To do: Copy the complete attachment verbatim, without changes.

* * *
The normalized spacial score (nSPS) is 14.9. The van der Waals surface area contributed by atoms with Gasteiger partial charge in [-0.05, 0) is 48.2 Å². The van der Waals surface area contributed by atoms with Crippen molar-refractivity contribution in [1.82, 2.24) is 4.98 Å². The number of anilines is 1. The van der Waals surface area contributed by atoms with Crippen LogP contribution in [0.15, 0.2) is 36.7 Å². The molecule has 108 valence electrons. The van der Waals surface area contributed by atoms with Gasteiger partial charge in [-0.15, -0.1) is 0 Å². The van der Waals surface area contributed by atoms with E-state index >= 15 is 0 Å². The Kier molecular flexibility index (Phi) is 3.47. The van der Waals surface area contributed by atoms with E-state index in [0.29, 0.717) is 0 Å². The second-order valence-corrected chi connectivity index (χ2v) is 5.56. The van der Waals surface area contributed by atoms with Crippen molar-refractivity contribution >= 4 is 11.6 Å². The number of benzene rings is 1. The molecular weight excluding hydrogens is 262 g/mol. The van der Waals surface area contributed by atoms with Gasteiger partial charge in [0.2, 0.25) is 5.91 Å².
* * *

The normalized spacial score (nSPS) is 14.9. The van der Waals surface area contributed by atoms with Gasteiger partial charge in [-0.05, 0) is 48.2 Å². The van der Waals surface area contributed by atoms with Crippen molar-refractivity contribution in [1.82, 2.24) is 4.98 Å². The number of anilines is 1. The van der Waals surface area contributed by atoms with Crippen LogP contribution in [0.15, 0.2) is 36.7 Å². The molecule has 108 valence electrons. The van der Waals surface area contributed by atoms with Gasteiger partial charge in [-0.15, -0.1) is 0 Å². The van der Waals surface area contributed by atoms with E-state index >= 15 is 0 Å². The Kier molecular flexibility index (Phi) is 3.47. The van der Waals surface area contributed by atoms with E-state index in [0.29, 0.717) is 0 Å². The second-order valence-corrected chi connectivity index (χ2v) is 5.56. The van der Waals surface area contributed by atoms with Crippen molar-refractivity contribution >= 4 is 11.6 Å². The number of benzene rings is 1. The molecular weight excluding hydrogens is 262 g/mol. The van der Waals surface area contributed by atoms with Gasteiger partial charge in [0.2, 0.25) is 5.91 Å².